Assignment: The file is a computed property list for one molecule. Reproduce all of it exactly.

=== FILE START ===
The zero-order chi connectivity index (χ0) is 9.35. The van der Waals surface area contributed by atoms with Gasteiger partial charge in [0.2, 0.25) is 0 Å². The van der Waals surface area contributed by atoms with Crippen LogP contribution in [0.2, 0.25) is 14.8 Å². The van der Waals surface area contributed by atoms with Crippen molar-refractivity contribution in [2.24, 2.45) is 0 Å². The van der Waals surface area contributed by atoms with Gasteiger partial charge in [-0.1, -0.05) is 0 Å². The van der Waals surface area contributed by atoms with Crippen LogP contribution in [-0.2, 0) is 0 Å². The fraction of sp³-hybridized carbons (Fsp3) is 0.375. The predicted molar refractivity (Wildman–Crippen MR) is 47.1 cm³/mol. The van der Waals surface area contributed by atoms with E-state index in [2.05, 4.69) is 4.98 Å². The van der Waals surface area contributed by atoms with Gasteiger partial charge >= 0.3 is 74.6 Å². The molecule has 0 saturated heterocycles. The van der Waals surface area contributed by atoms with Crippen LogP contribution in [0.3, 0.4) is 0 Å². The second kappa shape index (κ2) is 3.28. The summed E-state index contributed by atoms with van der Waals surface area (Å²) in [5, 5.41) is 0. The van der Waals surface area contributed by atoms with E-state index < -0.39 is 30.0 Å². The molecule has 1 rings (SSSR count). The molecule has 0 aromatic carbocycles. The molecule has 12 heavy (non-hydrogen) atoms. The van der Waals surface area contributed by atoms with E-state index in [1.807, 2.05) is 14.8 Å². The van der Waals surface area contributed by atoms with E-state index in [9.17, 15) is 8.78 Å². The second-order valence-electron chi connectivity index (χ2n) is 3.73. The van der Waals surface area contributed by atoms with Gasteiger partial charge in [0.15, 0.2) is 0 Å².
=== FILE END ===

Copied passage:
The zero-order chi connectivity index (χ0) is 9.35. The van der Waals surface area contributed by atoms with Gasteiger partial charge in [0.2, 0.25) is 0 Å². The van der Waals surface area contributed by atoms with Crippen LogP contribution in [0.2, 0.25) is 14.8 Å². The van der Waals surface area contributed by atoms with Crippen molar-refractivity contribution in [2.24, 2.45) is 0 Å². The van der Waals surface area contributed by atoms with Gasteiger partial charge in [-0.1, -0.05) is 0 Å². The van der Waals surface area contributed by atoms with Crippen LogP contribution in [-0.2, 0) is 0 Å². The fraction of sp³-hybridized carbons (Fsp3) is 0.375. The predicted molar refractivity (Wildman–Crippen MR) is 47.1 cm³/mol. The van der Waals surface area contributed by atoms with E-state index in [2.05, 4.69) is 4.98 Å². The van der Waals surface area contributed by atoms with Gasteiger partial charge >= 0.3 is 74.6 Å². The molecule has 0 saturated heterocycles. The van der Waals surface area contributed by atoms with Crippen LogP contribution in [0.3, 0.4) is 0 Å². The second kappa shape index (κ2) is 3.28. The summed E-state index contributed by atoms with van der Waals surface area (Å²) in [5, 5.41) is 0. The van der Waals surface area contributed by atoms with E-state index < -0.39 is 30.0 Å². The molecule has 1 rings (SSSR count). The molecule has 0 aromatic carbocycles. The molecule has 12 heavy (non-hydrogen) atoms. The van der Waals surface area contributed by atoms with E-state index in [1.807, 2.05) is 14.8 Å². The van der Waals surface area contributed by atoms with E-state index in [9.17, 15) is 8.78 Å². The second-order valence-electron chi connectivity index (χ2n) is 3.73. The van der Waals surface area contributed by atoms with Gasteiger partial charge in [0.15, 0.2) is 0 Å².